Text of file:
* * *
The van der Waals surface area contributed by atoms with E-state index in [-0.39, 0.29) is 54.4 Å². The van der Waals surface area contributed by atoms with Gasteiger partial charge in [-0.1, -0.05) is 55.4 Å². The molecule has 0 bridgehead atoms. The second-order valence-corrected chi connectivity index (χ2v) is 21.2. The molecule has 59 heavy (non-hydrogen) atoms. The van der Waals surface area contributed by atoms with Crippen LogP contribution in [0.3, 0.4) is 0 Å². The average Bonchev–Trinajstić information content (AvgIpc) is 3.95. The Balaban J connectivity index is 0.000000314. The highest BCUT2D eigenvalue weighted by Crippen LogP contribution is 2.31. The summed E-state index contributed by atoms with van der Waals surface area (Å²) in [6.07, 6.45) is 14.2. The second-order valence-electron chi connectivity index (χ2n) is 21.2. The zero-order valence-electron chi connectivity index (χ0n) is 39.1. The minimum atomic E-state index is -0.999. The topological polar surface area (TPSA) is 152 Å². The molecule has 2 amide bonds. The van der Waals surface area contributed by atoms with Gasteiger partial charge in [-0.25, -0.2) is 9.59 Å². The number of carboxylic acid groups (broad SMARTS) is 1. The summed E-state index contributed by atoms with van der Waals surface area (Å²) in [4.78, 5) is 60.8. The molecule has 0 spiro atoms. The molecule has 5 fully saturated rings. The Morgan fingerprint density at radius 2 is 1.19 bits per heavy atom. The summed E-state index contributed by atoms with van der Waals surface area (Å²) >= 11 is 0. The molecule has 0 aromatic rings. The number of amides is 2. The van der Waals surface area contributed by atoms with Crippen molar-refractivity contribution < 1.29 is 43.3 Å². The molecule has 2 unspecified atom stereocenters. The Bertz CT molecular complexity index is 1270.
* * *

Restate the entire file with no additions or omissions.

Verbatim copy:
The van der Waals surface area contributed by atoms with E-state index in [-0.39, 0.29) is 54.4 Å². The van der Waals surface area contributed by atoms with Gasteiger partial charge in [-0.1, -0.05) is 55.4 Å². The molecule has 0 bridgehead atoms. The second-order valence-corrected chi connectivity index (χ2v) is 21.2. The molecule has 59 heavy (non-hydrogen) atoms. The van der Waals surface area contributed by atoms with Crippen LogP contribution in [0.3, 0.4) is 0 Å². The average Bonchev–Trinajstić information content (AvgIpc) is 3.95. The Balaban J connectivity index is 0.000000314. The highest BCUT2D eigenvalue weighted by Crippen LogP contribution is 2.31. The summed E-state index contributed by atoms with van der Waals surface area (Å²) in [6.07, 6.45) is 14.2. The second-order valence-electron chi connectivity index (χ2n) is 21.2. The zero-order valence-electron chi connectivity index (χ0n) is 39.1. The minimum atomic E-state index is -0.999. The topological polar surface area (TPSA) is 152 Å². The molecule has 2 amide bonds. The van der Waals surface area contributed by atoms with Gasteiger partial charge in [-0.25, -0.2) is 9.59 Å². The number of carboxylic acid groups (broad SMARTS) is 1. The summed E-state index contributed by atoms with van der Waals surface area (Å²) in [4.78, 5) is 60.8. The molecule has 0 spiro atoms. The molecule has 5 fully saturated rings. The Morgan fingerprint density at radius 2 is 1.19 bits per heavy atom. The summed E-state index contributed by atoms with van der Waals surface area (Å²) >= 11 is 0. The molecule has 0 aromatic rings. The number of amides is 2. The van der Waals surface area contributed by atoms with Crippen molar-refractivity contribution < 1.29 is 43.3 Å². The molecule has 2 unspecified atom stereocenters. The Bertz CT molecular complexity index is 1270.